Microsoft says NTFS requirement for OneDrive is nothing new, but forgot to tell users


Yesterday we reported about Microsoft's sudden change to OneDrive that requires the use of NTFS drives. The change not only caught people off-guard when they discovered that they couldn’t access their files, but also caused a great deal of annoyance about the lack of communication.

While FAT32 has largely been replaced by NTFS, cross-compatibility with Linux and macOS is one of various reasons many people choose the format for SD cards and external drives. Despite the fact OneDrive users are now seeing warning messages about the need to format drives using NTFS, Microsoft insists that "nothing has changed" and it merely forgot to display a warning message until now.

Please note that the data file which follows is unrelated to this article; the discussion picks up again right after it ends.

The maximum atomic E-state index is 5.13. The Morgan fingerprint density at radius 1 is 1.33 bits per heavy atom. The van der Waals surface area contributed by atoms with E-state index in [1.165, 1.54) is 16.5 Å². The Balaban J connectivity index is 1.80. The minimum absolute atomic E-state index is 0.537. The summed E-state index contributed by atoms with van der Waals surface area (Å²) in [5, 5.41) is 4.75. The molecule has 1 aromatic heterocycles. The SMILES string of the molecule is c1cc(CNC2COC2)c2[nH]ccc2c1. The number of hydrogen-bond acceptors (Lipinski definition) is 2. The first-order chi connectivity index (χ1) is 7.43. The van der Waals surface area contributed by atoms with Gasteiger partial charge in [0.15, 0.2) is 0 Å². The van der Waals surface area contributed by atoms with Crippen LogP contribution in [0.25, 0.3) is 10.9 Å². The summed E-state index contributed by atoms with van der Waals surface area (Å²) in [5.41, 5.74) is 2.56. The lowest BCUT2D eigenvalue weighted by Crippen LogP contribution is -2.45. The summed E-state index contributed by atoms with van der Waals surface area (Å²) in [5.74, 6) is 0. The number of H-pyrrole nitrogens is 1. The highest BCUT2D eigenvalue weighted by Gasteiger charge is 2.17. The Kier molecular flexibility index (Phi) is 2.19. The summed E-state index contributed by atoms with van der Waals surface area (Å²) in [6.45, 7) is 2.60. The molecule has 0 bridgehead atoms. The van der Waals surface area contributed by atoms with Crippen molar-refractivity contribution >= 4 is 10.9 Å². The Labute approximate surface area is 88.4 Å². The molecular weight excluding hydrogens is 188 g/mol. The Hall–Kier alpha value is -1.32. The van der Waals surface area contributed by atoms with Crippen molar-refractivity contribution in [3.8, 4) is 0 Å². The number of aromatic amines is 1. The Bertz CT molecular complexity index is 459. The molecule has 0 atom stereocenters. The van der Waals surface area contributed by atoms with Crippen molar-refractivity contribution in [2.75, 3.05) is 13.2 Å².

It's not clear how many people were affected by the nothing-has-changed-change, but there are certainly a lot of vocal complaints online about the issue. Microsoft's insistence that it's business as usual seems a little odd, and is in stark contrast to the experience of those who lost access to their data.

In a statement issued to OnMSFT, Microsoft said:

Microsoft OneDrive wants to ensure users have the best possible sync experience on Windows, which is why OneDrive maintains the industry standard of support for NTFS. Microsoft discovered a warning message that should have existed was missing when a user attempted to store their OneDrive folder on a non-NTFS filesystem -- which was immediately remedied. Nothing has changed in terms of official support and all OneDrive folders will continue to need to be located on a drive with the NTFS filesystem.

So not only has nothing changed, but the company realized that a warning message that should previously have been displayed was notable by its absence. This explanation is unlikely to please OneDrive users. Microsoft may insist that the NTFS requirement "will continue," but many people have been using FAT32, ReFS and exFAT perfectly happily until very recently.

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